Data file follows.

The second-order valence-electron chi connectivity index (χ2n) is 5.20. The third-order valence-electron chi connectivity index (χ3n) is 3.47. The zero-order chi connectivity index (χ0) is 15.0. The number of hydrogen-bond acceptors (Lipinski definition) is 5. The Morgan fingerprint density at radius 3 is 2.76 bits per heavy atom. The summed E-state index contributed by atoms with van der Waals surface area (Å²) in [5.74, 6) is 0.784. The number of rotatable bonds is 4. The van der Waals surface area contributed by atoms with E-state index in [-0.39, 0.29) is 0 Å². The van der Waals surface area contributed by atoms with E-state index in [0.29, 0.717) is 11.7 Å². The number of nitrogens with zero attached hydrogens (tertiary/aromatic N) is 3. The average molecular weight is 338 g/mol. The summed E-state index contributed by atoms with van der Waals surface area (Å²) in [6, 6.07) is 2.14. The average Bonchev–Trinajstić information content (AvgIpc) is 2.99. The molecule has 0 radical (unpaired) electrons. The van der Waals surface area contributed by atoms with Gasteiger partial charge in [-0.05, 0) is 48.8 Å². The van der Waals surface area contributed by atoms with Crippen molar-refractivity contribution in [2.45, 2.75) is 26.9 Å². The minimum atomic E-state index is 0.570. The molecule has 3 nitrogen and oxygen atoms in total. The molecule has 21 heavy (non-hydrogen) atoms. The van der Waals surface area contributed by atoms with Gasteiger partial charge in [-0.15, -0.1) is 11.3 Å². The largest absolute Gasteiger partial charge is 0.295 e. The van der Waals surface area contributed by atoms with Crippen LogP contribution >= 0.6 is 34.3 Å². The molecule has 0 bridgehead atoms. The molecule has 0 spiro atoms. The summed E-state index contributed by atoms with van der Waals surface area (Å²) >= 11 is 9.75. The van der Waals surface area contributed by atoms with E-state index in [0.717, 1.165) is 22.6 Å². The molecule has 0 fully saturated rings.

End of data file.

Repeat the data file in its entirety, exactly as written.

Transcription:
The second-order valence-electron chi connectivity index (χ2n) is 5.20. The third-order valence-electron chi connectivity index (χ3n) is 3.47. The zero-order chi connectivity index (χ0) is 15.0. The number of hydrogen-bond acceptors (Lipinski definition) is 5. The Morgan fingerprint density at radius 3 is 2.76 bits per heavy atom. The summed E-state index contributed by atoms with van der Waals surface area (Å²) in [5.74, 6) is 0.784. The number of rotatable bonds is 4. The van der Waals surface area contributed by atoms with E-state index in [-0.39, 0.29) is 0 Å². The van der Waals surface area contributed by atoms with E-state index in [0.29, 0.717) is 11.7 Å². The number of nitrogens with zero attached hydrogens (tertiary/aromatic N) is 3. The average molecular weight is 338 g/mol. The summed E-state index contributed by atoms with van der Waals surface area (Å²) in [6, 6.07) is 2.14. The average Bonchev–Trinajstić information content (AvgIpc) is 2.99. The molecule has 0 radical (unpaired) electrons. The van der Waals surface area contributed by atoms with Gasteiger partial charge in [-0.05, 0) is 48.8 Å². The van der Waals surface area contributed by atoms with Crippen molar-refractivity contribution in [2.45, 2.75) is 26.9 Å². The minimum atomic E-state index is 0.570. The molecule has 3 nitrogen and oxygen atoms in total. The molecule has 21 heavy (non-hydrogen) atoms. The van der Waals surface area contributed by atoms with Gasteiger partial charge in [-0.15, -0.1) is 11.3 Å². The largest absolute Gasteiger partial charge is 0.295 e. The van der Waals surface area contributed by atoms with Crippen LogP contribution >= 0.6 is 34.3 Å². The molecule has 0 bridgehead atoms. The molecule has 0 spiro atoms. The summed E-state index contributed by atoms with van der Waals surface area (Å²) >= 11 is 9.75. The van der Waals surface area contributed by atoms with E-state index in [0.717, 1.165) is 22.6 Å². The molecule has 0 fully saturated rings.